6. Provide teachers with the opportunities they need to succeed
Personalized learning is all about providing students with opportunities to take ownership of their learning and achieve success on their own terms. It makes sense that the same principle should be followed for the teachers delivering that instruction. Think about what training (on devices, technology, and instructional practices) your staff will need to be successful from the start. Then, consider how to improve their skills, maintain their motivation, and allow them to continue setting and meeting their own career goals.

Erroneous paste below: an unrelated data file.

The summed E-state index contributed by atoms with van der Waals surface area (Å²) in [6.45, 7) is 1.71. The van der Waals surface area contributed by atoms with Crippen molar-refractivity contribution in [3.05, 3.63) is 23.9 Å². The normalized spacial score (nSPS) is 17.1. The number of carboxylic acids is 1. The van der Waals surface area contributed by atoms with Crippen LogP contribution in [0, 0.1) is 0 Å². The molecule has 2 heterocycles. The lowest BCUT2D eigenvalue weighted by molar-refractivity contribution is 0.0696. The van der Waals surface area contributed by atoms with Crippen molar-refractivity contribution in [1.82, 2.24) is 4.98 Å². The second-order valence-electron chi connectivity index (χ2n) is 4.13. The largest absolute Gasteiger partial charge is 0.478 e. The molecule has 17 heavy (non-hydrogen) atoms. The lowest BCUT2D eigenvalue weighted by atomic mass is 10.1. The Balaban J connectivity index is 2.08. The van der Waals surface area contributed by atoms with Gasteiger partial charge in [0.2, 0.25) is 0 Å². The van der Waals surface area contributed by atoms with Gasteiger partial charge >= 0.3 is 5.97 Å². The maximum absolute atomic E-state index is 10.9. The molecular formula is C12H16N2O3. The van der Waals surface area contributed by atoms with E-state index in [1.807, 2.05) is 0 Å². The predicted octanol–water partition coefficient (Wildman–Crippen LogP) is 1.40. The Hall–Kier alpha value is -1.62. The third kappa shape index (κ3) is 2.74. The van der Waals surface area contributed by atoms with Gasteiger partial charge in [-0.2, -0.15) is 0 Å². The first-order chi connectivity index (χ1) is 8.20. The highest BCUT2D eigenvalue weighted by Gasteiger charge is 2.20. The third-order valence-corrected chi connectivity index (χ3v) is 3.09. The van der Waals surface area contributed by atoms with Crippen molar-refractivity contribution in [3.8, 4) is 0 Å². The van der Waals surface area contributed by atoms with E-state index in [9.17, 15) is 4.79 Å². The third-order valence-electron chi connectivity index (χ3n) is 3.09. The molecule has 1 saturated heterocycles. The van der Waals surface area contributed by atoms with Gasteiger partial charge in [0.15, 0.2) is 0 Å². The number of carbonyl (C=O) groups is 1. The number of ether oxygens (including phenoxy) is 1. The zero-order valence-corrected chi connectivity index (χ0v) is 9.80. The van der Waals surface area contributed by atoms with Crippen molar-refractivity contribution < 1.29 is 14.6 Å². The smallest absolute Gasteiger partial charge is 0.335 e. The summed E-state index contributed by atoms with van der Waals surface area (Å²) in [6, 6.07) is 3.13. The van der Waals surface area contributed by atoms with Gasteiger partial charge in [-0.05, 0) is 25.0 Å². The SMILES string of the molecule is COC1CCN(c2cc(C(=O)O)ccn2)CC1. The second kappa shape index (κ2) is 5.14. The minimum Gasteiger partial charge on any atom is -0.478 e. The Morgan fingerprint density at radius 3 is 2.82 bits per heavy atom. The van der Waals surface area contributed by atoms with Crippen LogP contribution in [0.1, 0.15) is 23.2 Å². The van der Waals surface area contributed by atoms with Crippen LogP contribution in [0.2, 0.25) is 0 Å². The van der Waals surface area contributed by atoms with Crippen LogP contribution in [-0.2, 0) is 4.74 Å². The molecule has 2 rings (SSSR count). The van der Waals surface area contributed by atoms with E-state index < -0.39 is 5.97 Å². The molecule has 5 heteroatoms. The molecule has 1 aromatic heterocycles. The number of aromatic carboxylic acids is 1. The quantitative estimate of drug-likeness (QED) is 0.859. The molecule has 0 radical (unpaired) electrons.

7. Crunch the budget numbers
It’s great to dream big when thinking about implementing personalized learning programs in your school, but as with every project, the budget is an unfortunate reality. Go into the process of designing your program with an understanding of how much funding you have, where that funding is coming from, and whether it will be an ongoing, sustainable source. After that, think about how your program may save you money, and where it will necessitate extra spending.
Personalized learning is an exciting work in progress for the education system. Numerous educators and institutions are already doing amazing things with it, and the ideas, concepts, and best practices are sure to only get better. Ready to start your own personalized learning journey? iNACOL and the Next Generation Learning Challenge have a great resource called Rethink: Planning and Designing for K-12 Next Generation Learning. You can also take a look at our resource on Five Steps to Differentiated Instruction.